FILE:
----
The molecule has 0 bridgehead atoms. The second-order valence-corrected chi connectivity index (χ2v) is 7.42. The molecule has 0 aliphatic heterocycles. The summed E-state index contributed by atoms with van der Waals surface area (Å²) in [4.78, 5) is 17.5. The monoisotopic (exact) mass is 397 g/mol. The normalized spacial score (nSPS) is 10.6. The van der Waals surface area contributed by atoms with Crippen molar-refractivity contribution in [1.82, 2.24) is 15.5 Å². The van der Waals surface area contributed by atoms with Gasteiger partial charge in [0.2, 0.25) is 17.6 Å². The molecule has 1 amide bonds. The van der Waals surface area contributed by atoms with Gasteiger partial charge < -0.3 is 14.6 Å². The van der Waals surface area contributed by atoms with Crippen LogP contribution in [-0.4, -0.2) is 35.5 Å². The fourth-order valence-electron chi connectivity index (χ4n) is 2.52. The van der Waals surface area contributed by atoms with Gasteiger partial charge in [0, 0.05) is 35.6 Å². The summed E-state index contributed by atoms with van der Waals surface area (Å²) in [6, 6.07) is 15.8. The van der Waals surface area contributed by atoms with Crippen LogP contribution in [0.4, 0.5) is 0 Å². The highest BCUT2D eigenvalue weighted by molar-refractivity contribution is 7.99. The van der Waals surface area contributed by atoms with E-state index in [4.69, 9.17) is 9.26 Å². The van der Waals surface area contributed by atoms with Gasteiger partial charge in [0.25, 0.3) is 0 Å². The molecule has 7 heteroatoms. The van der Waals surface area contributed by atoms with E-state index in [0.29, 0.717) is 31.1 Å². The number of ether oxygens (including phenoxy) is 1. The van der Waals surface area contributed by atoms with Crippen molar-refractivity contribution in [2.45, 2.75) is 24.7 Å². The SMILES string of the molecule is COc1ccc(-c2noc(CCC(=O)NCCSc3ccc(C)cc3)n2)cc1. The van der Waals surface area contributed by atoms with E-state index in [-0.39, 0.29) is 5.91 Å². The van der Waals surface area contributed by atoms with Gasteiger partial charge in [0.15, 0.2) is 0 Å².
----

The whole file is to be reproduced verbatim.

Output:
The molecule has 0 bridgehead atoms. The second-order valence-corrected chi connectivity index (χ2v) is 7.42. The molecule has 0 aliphatic heterocycles. The summed E-state index contributed by atoms with van der Waals surface area (Å²) in [4.78, 5) is 17.5. The monoisotopic (exact) mass is 397 g/mol. The normalized spacial score (nSPS) is 10.6. The van der Waals surface area contributed by atoms with Crippen molar-refractivity contribution in [1.82, 2.24) is 15.5 Å². The van der Waals surface area contributed by atoms with Gasteiger partial charge in [0.2, 0.25) is 17.6 Å². The molecule has 1 amide bonds. The van der Waals surface area contributed by atoms with Gasteiger partial charge < -0.3 is 14.6 Å². The van der Waals surface area contributed by atoms with Crippen LogP contribution in [-0.4, -0.2) is 35.5 Å². The fourth-order valence-electron chi connectivity index (χ4n) is 2.52. The van der Waals surface area contributed by atoms with Gasteiger partial charge in [0, 0.05) is 35.6 Å². The summed E-state index contributed by atoms with van der Waals surface area (Å²) in [6, 6.07) is 15.8. The van der Waals surface area contributed by atoms with Crippen LogP contribution in [0.4, 0.5) is 0 Å². The highest BCUT2D eigenvalue weighted by molar-refractivity contribution is 7.99. The van der Waals surface area contributed by atoms with E-state index in [4.69, 9.17) is 9.26 Å². The van der Waals surface area contributed by atoms with Gasteiger partial charge in [0.25, 0.3) is 0 Å². The molecule has 7 heteroatoms. The van der Waals surface area contributed by atoms with E-state index in [0.29, 0.717) is 31.1 Å². The number of ether oxygens (including phenoxy) is 1. The van der Waals surface area contributed by atoms with Crippen molar-refractivity contribution in [2.45, 2.75) is 24.7 Å². The SMILES string of the molecule is COc1ccc(-c2noc(CCC(=O)NCCSc3ccc(C)cc3)n2)cc1. The van der Waals surface area contributed by atoms with E-state index in [-0.39, 0.29) is 5.91 Å². The van der Waals surface area contributed by atoms with Gasteiger partial charge in [0.15, 0.2) is 0 Å².